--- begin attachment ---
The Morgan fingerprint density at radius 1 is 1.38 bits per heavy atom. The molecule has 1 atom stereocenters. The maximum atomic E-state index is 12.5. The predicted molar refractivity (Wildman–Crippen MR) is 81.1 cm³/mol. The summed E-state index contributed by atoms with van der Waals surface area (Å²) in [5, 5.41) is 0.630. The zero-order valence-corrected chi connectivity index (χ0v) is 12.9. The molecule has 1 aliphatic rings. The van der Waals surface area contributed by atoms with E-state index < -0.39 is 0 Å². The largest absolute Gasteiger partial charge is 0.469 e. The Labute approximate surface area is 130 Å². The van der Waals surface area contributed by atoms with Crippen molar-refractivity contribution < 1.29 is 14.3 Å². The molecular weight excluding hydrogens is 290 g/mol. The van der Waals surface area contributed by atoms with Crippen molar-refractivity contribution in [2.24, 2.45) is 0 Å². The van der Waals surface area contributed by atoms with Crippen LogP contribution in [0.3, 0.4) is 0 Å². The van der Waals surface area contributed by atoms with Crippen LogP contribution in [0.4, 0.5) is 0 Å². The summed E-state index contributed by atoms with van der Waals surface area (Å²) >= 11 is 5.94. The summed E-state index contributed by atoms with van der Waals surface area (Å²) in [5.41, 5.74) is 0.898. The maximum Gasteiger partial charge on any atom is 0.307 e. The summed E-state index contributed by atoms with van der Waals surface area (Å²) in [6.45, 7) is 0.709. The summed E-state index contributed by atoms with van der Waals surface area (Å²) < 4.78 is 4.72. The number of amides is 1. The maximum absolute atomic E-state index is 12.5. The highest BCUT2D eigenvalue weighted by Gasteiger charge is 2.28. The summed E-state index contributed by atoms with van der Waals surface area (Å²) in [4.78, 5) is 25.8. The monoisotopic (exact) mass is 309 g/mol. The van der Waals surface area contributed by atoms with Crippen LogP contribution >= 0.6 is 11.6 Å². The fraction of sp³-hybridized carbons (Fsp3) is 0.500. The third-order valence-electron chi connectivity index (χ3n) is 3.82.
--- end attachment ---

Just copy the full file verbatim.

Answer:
The Morgan fingerprint density at radius 1 is 1.38 bits per heavy atom. The molecule has 1 atom stereocenters. The maximum atomic E-state index is 12.5. The predicted molar refractivity (Wildman–Crippen MR) is 81.1 cm³/mol. The summed E-state index contributed by atoms with van der Waals surface area (Å²) in [5, 5.41) is 0.630. The zero-order valence-corrected chi connectivity index (χ0v) is 12.9. The molecule has 1 aliphatic rings. The van der Waals surface area contributed by atoms with E-state index < -0.39 is 0 Å². The largest absolute Gasteiger partial charge is 0.469 e. The Labute approximate surface area is 130 Å². The van der Waals surface area contributed by atoms with Crippen molar-refractivity contribution < 1.29 is 14.3 Å². The molecular weight excluding hydrogens is 290 g/mol. The van der Waals surface area contributed by atoms with Crippen molar-refractivity contribution in [2.24, 2.45) is 0 Å². The van der Waals surface area contributed by atoms with Crippen LogP contribution in [0.3, 0.4) is 0 Å². The van der Waals surface area contributed by atoms with Crippen LogP contribution in [0.4, 0.5) is 0 Å². The summed E-state index contributed by atoms with van der Waals surface area (Å²) >= 11 is 5.94. The summed E-state index contributed by atoms with van der Waals surface area (Å²) in [5.41, 5.74) is 0.898. The maximum Gasteiger partial charge on any atom is 0.307 e. The summed E-state index contributed by atoms with van der Waals surface area (Å²) in [6.45, 7) is 0.709. The summed E-state index contributed by atoms with van der Waals surface area (Å²) < 4.78 is 4.72. The number of amides is 1. The maximum absolute atomic E-state index is 12.5. The highest BCUT2D eigenvalue weighted by Gasteiger charge is 2.28. The summed E-state index contributed by atoms with van der Waals surface area (Å²) in [4.78, 5) is 25.8. The monoisotopic (exact) mass is 309 g/mol. The van der Waals surface area contributed by atoms with Crippen LogP contribution >= 0.6 is 11.6 Å². The fraction of sp³-hybridized carbons (Fsp3) is 0.500. The third-order valence-electron chi connectivity index (χ3n) is 3.82.